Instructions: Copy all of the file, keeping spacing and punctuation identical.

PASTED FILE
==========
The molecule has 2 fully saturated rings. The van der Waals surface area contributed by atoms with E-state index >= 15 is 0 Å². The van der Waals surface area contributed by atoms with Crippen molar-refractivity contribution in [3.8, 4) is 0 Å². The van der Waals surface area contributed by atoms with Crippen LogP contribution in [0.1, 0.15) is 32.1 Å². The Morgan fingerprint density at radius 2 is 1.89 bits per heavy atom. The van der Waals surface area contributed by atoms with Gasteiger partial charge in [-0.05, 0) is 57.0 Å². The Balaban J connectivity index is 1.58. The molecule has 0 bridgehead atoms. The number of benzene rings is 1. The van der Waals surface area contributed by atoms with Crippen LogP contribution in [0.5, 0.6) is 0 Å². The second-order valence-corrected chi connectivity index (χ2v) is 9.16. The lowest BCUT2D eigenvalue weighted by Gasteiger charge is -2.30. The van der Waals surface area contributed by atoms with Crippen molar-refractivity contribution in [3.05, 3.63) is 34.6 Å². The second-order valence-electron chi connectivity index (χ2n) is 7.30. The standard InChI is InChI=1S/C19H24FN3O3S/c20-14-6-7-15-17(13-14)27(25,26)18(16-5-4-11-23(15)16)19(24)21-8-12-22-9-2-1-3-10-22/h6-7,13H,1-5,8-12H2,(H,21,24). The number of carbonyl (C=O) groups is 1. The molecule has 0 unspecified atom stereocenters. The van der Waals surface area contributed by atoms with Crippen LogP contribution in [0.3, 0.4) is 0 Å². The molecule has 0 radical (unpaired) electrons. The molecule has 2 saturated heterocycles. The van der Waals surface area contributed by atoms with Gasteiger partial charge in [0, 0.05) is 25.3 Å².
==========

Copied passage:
The molecule has 2 fully saturated rings. The van der Waals surface area contributed by atoms with E-state index >= 15 is 0 Å². The van der Waals surface area contributed by atoms with Crippen molar-refractivity contribution in [3.8, 4) is 0 Å². The van der Waals surface area contributed by atoms with Crippen LogP contribution in [0.1, 0.15) is 32.1 Å². The Morgan fingerprint density at radius 2 is 1.89 bits per heavy atom. The van der Waals surface area contributed by atoms with Gasteiger partial charge in [-0.05, 0) is 57.0 Å². The Balaban J connectivity index is 1.58. The molecule has 0 bridgehead atoms. The number of benzene rings is 1. The van der Waals surface area contributed by atoms with Crippen LogP contribution in [0.5, 0.6) is 0 Å². The second-order valence-corrected chi connectivity index (χ2v) is 9.16. The lowest BCUT2D eigenvalue weighted by Gasteiger charge is -2.30. The van der Waals surface area contributed by atoms with Crippen molar-refractivity contribution in [3.05, 3.63) is 34.6 Å². The second-order valence-electron chi connectivity index (χ2n) is 7.30. The standard InChI is InChI=1S/C19H24FN3O3S/c20-14-6-7-15-17(13-14)27(25,26)18(16-5-4-11-23(15)16)19(24)21-8-12-22-9-2-1-3-10-22/h6-7,13H,1-5,8-12H2,(H,21,24). The number of carbonyl (C=O) groups is 1. The molecule has 0 unspecified atom stereocenters. The van der Waals surface area contributed by atoms with Crippen LogP contribution in [0.3, 0.4) is 0 Å². The molecule has 0 radical (unpaired) electrons. The molecule has 2 saturated heterocycles. The van der Waals surface area contributed by atoms with Gasteiger partial charge in [0, 0.05) is 25.3 Å².